This post is a bit late, but I didn’t want to short change my trip to the Middle East. I’ll return to my regularly scheduled posts about the Himalayan treks with the next one.
During my visit to Qatar a couple months ago, Craig and I took advantage of the Eid holiday to sneak in a quick trip to Oman. Since Kristen (Craig’s wife) was slammed by a big work deadline and the impending birth of their second son Miles Francis (Congrats! Again!), it turned into a guys-only reunion tour with my Team Funny Tragic racing partner.
We picked up our rental car in Muscat and immediately raced south along the coast toward Masirah, a large desert island 20km offshore. We camped for the night on the beach an hour from the port city of Shana’a. We rose early and arrived in Shana’a, where we caught the car ferry to the island’s port at Hilf.
Masirah is home to miles of white-sand beaches, desert oases, 12,000 people, large populations of sea turtles and flamingos, and a flotilla of wrecked ships that failed to navigate the island’s rocky shores and treacherous tides.
One of the shipwrecks has passed into local legend as an explanation for the dearth of permanent settlement on Masirah. In 1904, the British ship Baron Inverdale wrecked just off the coast. The crew struggled ashore only to be summarily killed, and possibly eaten, by the island’s tribesmen. The Omani Sultan condemned the slaughter and ordered the destruction of all permanent housing on the island.
Beyond the colorful tales of shipwreck and cannibalism, Masirah and its beaches are critical habitat for many endangered sea turtles. Leatherback, hawksbill, olive ridley and greenback turtles all make their way to the island to breed. The leatherback colony that takes up residence on the island is the largest in the world. Evidence of the turtles was everywhere. We ran into at least 10 whole or partial skeletons on our tour around the island.
Next up was the Wadi Shab, which lies between Masirah and Oman along the coast. Located in the Al Sharqiyah region, the wadi is a massive and mostly dry river bed that some argue is the prettiest place is the country. Many Omanis seem to agree. The lower reaches of the canyon teemed with local tourists coming to escape the desert heat as they explored the canyon and swim its shallow pools.
Craig and I hopped in a small dinghy to cross over to the trail leading up the east (right) side of the wadi and then flew through the lower sections. We had the massive, red-walled canyon to ourselves 45 minutes later. We hiked, scrambled and climbed over rocky trails and massive boulders as we made our way toward the small spring located at the head of the canyon.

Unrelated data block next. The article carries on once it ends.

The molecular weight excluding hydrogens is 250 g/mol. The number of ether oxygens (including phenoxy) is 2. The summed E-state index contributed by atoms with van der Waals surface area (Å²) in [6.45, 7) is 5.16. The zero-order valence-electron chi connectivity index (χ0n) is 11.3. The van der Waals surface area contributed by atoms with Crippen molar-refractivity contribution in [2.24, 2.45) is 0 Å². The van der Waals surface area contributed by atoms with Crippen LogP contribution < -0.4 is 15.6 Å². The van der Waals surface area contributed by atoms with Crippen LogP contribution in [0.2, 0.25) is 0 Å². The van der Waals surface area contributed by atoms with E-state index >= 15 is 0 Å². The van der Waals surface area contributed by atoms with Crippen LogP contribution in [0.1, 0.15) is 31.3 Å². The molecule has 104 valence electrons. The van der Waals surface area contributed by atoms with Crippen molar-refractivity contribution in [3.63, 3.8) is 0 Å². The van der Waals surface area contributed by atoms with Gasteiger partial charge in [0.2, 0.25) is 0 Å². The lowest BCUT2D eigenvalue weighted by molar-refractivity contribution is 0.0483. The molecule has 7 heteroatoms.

Just over an hour later, sweating and dusty, we jumped into the pool below the spring to cool off. The narcotic stillness of the canyon was marred only by our intense debate about whether the water temperature was “perfect” or just incredibly, amazingly nice. After serious reflection, we landed on “perfect.”
We spent our last day in Oman roaming around the capital, Muscat. I was very impressed during our brief stay. The city had an array of stunning architecture, from the Al-Mirani and Al-Jalali forts that guard the port area to the Al-Alam Palace and an army of sparkling ministerial buildings. Unfortunately, we didn’t get to sample any of the city’s many museums since most were closed for Eid or had been moved to a nearly undiscoverable location. Seriously. We drove for over two hours to three different locations trying to find the Omani Museum. I’m not convinced it exists.
The crown jewel of Muscat sightseeing was the stunning Sultan Qaboos Grand Mosque. The mosque is one of the largest in the world and, until it was recently overtaken by the Shaikh Zayed Grand Mosque in Abu Dhabi, sported the largest hand-woven carpet in the world. The Omani carpet, at 70m x 60m, has been relegated to a still-respectable second place.
The mosque’s dome is dominated by a breathtaking chandelier that measures 14 meters tall. A ring of smaller chandeliers line the outside of the musalla (main prayer chamber). The interior surface of the mosque is lined with a beautiful green and white trim. These elements somehow combine to give the cavernous space a surprisingly calming feel. I’m not much for worshipping anything but, if I was, I wouldn’t mind doing it in a place like this.
The last sight on our tour of Oman was all to appropriate for the current era. We grabbed lunch on the waterfront of the Corniche, the public walkway in Muscat’s port area. Docked directly across from us was the Al Said, the Sultan of Oman’s personal yacht that on first glance we incorrectly, but entirely reasonably, mistook for a cruise ship.
A little Googling told us that it is currently the 4th largest personal super-yacht in the world (it was 2nd when it was built in 2007). It looked every bit that large. We tried to process the sheer size of the massive monument to excess as the locals around us caught their dinner along the wall of the corniche and eked out their livings hawking cheap souvenirs.